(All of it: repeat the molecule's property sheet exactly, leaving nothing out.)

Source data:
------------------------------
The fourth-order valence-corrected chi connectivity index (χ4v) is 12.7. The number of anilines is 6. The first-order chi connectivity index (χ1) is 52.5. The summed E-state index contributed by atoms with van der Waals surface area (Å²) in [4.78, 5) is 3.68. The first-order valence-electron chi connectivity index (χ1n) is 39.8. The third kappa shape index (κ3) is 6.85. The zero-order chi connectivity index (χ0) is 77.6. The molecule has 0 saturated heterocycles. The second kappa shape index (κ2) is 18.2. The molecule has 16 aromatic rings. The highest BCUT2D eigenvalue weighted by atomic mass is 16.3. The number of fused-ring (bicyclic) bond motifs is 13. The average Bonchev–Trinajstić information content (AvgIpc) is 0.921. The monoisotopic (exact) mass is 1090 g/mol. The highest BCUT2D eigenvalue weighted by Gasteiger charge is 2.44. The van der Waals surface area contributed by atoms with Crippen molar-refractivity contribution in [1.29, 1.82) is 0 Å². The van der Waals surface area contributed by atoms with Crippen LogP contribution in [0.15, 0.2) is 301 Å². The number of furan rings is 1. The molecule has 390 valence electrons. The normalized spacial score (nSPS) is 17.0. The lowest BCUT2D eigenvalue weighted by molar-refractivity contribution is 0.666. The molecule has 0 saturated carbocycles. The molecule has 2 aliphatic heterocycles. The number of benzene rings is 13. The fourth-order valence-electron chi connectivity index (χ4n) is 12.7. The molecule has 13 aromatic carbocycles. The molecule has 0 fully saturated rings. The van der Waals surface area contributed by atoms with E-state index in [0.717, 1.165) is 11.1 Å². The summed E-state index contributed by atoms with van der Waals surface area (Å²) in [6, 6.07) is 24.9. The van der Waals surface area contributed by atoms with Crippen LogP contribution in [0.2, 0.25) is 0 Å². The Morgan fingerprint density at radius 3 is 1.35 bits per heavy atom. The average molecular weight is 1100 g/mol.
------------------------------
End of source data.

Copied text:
The fourth-order valence-corrected chi connectivity index (χ4v) is 12.7. The number of anilines is 6. The first-order chi connectivity index (χ1) is 52.5. The summed E-state index contributed by atoms with van der Waals surface area (Å²) in [4.78, 5) is 3.68. The first-order valence-electron chi connectivity index (χ1n) is 39.8. The third kappa shape index (κ3) is 6.85. The zero-order chi connectivity index (χ0) is 77.6. The molecule has 0 saturated heterocycles. The second kappa shape index (κ2) is 18.2. The molecule has 16 aromatic rings. The highest BCUT2D eigenvalue weighted by atomic mass is 16.3. The number of fused-ring (bicyclic) bond motifs is 13. The average Bonchev–Trinajstić information content (AvgIpc) is 0.921. The monoisotopic (exact) mass is 1090 g/mol. The highest BCUT2D eigenvalue weighted by Gasteiger charge is 2.44. The van der Waals surface area contributed by atoms with Crippen molar-refractivity contribution in [1.29, 1.82) is 0 Å². The van der Waals surface area contributed by atoms with Crippen LogP contribution in [0.15, 0.2) is 301 Å². The number of furan rings is 1. The molecule has 390 valence electrons. The normalized spacial score (nSPS) is 17.0. The lowest BCUT2D eigenvalue weighted by molar-refractivity contribution is 0.666. The molecule has 0 saturated carbocycles. The molecule has 2 aliphatic heterocycles. The number of benzene rings is 13. The fourth-order valence-electron chi connectivity index (χ4n) is 12.7. The molecule has 13 aromatic carbocycles. The molecule has 0 fully saturated rings. The van der Waals surface area contributed by atoms with E-state index in [0.717, 1.165) is 11.1 Å². The summed E-state index contributed by atoms with van der Waals surface area (Å²) in [6, 6.07) is 24.9. The van der Waals surface area contributed by atoms with Crippen LogP contribution in [0.2, 0.25) is 0 Å². The Morgan fingerprint density at radius 3 is 1.35 bits per heavy atom. The average molecular weight is 1100 g/mol.